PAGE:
CAPE ELIZABETH — With the help of local, state and private funding, the Cape Elizabeth Land Trust will acquire nearly 64 acres adjacent to Robinson Woods.
Chris Franklin, executive director, said the land trust’s acquisition will piece together property that will complete a trail system from Portland Headlight to Kettle Cove. It was first proposed in 1974 as part of the original municipal greenbelt plan, he said.
The Town Council on June 13 will consider pledging $350,000 to CELT for the acquisition.
According to a town press release, $150,000 would be funded through the town’s land acquisition fund and $200,000 from a refinanced portion of the municipal debt. CELT would receive the funds when it secures other funding to fully cover the $1.1 million purchase amount. The town would also have to receive a public access easement over the property before the money is released.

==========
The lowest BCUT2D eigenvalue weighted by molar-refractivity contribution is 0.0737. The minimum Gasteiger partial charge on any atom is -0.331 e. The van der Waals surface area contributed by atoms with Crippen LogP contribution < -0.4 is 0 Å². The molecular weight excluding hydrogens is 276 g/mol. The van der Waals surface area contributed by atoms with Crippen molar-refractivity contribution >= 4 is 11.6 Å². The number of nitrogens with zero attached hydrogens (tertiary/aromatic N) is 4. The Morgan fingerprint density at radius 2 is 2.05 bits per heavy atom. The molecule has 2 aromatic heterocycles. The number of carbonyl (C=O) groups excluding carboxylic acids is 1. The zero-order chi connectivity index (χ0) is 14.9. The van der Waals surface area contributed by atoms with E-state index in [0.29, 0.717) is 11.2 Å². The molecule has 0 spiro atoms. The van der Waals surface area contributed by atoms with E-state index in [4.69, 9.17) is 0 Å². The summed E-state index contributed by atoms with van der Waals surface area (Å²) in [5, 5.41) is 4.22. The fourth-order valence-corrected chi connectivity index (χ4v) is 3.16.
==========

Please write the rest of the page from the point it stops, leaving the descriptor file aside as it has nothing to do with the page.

Town Manager Mike McGovern said the town and CELT have common goals and have worked together in the past.
“The two entities are totally independent, but this request is a continuation of a tradition,” McGovern said. “CELT asked the town for help and the council will consider the request.”
The property owner is Robinson Family LLC.
Franklin said the land is home to wading birds and waterfowl, New England cottontail and the threatened spotted turtle. It is an environmentally and ecologically important parcel, he said.
“This is such an incredible opportunity,” Franklin said. “It’s great to see it come together.”
Franklin said the land is a perfect companion to the approximately 80 acres in Robinson Woods. He said “Robinson II” is filled with dozens of trees over 200 years old, has 12 acres of fields and five acres of ponds and wetlands.
“As a local land trust we’ve spent a lot of time prioritizing the unprotected land, and now we have an option to buy the property,” he said. “We hope to get support from the town, the state and private foundations.”
The Cape Elizabeth Land Trust will acquire a 63.6-acre parcel next to Robinson Woods, off Shore Road. The acquisition will require funding from the town, the state and private donations.